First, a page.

12th April 2019
Grégory Sorreaux and Catherine Thiry - THALES
Starting from the observation that the current provisions of the Code of Economic Law would not make it possible to ensure an effective level of protection for companies in a position of weakness or even economic dependence on other companies, the Belgian legislator adopted on 21 March 2019 a new law introducing three sets of new rules into the Code aimed at regulating relations between companies (B2B). In the upcoming months, new provisions on abuse of economic dependence, unfair terms and unfair, misleading or aggressive market practices will come into force. In practice, several of these will fundamentally change the legal framework for business relations. This law will be published in the Belgian Official Journal shortly. Grégory Sorreaux and Catherine Thiry from MSI's legal member firm THALES provide further insight on the new legislation.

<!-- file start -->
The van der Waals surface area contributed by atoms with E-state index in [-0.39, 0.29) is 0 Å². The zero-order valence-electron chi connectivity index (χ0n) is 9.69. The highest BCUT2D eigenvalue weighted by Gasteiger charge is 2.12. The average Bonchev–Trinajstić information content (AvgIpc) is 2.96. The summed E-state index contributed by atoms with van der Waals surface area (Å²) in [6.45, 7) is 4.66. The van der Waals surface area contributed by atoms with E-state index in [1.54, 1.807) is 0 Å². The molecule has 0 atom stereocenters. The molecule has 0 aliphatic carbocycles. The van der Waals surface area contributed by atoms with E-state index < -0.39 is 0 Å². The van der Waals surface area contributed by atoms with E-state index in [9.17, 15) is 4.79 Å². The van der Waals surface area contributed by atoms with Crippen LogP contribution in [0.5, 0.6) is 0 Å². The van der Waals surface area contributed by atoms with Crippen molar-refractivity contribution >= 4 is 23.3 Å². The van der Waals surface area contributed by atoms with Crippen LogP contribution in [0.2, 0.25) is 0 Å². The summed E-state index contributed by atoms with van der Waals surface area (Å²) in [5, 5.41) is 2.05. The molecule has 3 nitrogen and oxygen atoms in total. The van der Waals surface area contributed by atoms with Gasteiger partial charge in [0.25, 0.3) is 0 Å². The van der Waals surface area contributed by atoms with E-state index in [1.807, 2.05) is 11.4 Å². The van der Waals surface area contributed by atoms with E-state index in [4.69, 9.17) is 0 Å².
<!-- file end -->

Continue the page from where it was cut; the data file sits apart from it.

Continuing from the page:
A. Abuse of economic dependence
Based on the observation of abusive behaviour in unbalanced relations between companies, the Belgian legislator introduced in the Book IV of the Code of Economic Law (dedicated to the protection of competition) the prohibition to abuse a relationship of economic dependence on another company. This regulation is directly inspired by the French model.
1) How is a position of economic dependence defined?
This notion is defined as follows: a position of subordination of one company towards one or more other companies, which is characterised by two criteria, namely: (1) the absence of a reasonably equivalent alternative available within a reasonable time, on reasonable terms or at reasonable cost, (2) which allows the said company to impose services or conditions which could not be obtained under normal market circumstances.
In order to be able to determine this position, the specific factors to the case may be taken into consideration, such as:
The notion of economic dependence is therefore distinct from the notion of dominant position. Likewise, a situation of economic dependence may well exist in the case of a company that is not a SME, even though it is primarily this category of companies that the law seeks to protect, particularly in the food retail sector.
Download the full article here (pdf)
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